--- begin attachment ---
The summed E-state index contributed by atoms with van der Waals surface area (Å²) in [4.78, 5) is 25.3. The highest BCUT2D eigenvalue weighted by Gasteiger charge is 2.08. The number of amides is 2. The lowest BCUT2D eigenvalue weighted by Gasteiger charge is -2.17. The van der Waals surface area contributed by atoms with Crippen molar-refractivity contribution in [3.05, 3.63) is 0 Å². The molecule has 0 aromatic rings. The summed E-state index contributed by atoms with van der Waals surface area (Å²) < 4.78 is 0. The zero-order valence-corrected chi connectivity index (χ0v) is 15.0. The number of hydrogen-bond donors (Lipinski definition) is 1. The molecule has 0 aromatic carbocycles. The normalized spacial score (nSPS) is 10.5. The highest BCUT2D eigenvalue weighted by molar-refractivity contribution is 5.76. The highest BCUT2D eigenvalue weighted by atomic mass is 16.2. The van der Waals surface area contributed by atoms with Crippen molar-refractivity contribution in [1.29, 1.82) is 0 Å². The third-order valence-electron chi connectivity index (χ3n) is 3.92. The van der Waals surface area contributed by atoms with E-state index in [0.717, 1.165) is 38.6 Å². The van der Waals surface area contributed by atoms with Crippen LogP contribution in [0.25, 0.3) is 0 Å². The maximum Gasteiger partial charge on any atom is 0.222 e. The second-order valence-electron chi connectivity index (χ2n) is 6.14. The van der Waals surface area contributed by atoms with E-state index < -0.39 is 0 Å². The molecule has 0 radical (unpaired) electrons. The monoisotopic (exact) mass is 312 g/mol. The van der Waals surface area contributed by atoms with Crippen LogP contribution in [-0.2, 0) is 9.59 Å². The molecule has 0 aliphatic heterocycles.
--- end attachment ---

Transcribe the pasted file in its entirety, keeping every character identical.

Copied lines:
The summed E-state index contributed by atoms with van der Waals surface area (Å²) in [4.78, 5) is 25.3. The highest BCUT2D eigenvalue weighted by Gasteiger charge is 2.08. The number of amides is 2. The lowest BCUT2D eigenvalue weighted by Gasteiger charge is -2.17. The van der Waals surface area contributed by atoms with Crippen molar-refractivity contribution in [3.05, 3.63) is 0 Å². The molecule has 0 aromatic rings. The summed E-state index contributed by atoms with van der Waals surface area (Å²) < 4.78 is 0. The zero-order valence-corrected chi connectivity index (χ0v) is 15.0. The number of hydrogen-bond donors (Lipinski definition) is 1. The molecule has 0 aromatic carbocycles. The normalized spacial score (nSPS) is 10.5. The highest BCUT2D eigenvalue weighted by molar-refractivity contribution is 5.76. The highest BCUT2D eigenvalue weighted by atomic mass is 16.2. The van der Waals surface area contributed by atoms with Crippen molar-refractivity contribution in [1.29, 1.82) is 0 Å². The third-order valence-electron chi connectivity index (χ3n) is 3.92. The van der Waals surface area contributed by atoms with E-state index in [0.717, 1.165) is 38.6 Å². The van der Waals surface area contributed by atoms with Crippen LogP contribution in [0.25, 0.3) is 0 Å². The maximum Gasteiger partial charge on any atom is 0.222 e. The second-order valence-electron chi connectivity index (χ2n) is 6.14. The van der Waals surface area contributed by atoms with E-state index < -0.39 is 0 Å². The molecule has 0 radical (unpaired) electrons. The monoisotopic (exact) mass is 312 g/mol. The van der Waals surface area contributed by atoms with Crippen LogP contribution in [-0.2, 0) is 9.59 Å². The molecule has 0 aliphatic heterocycles.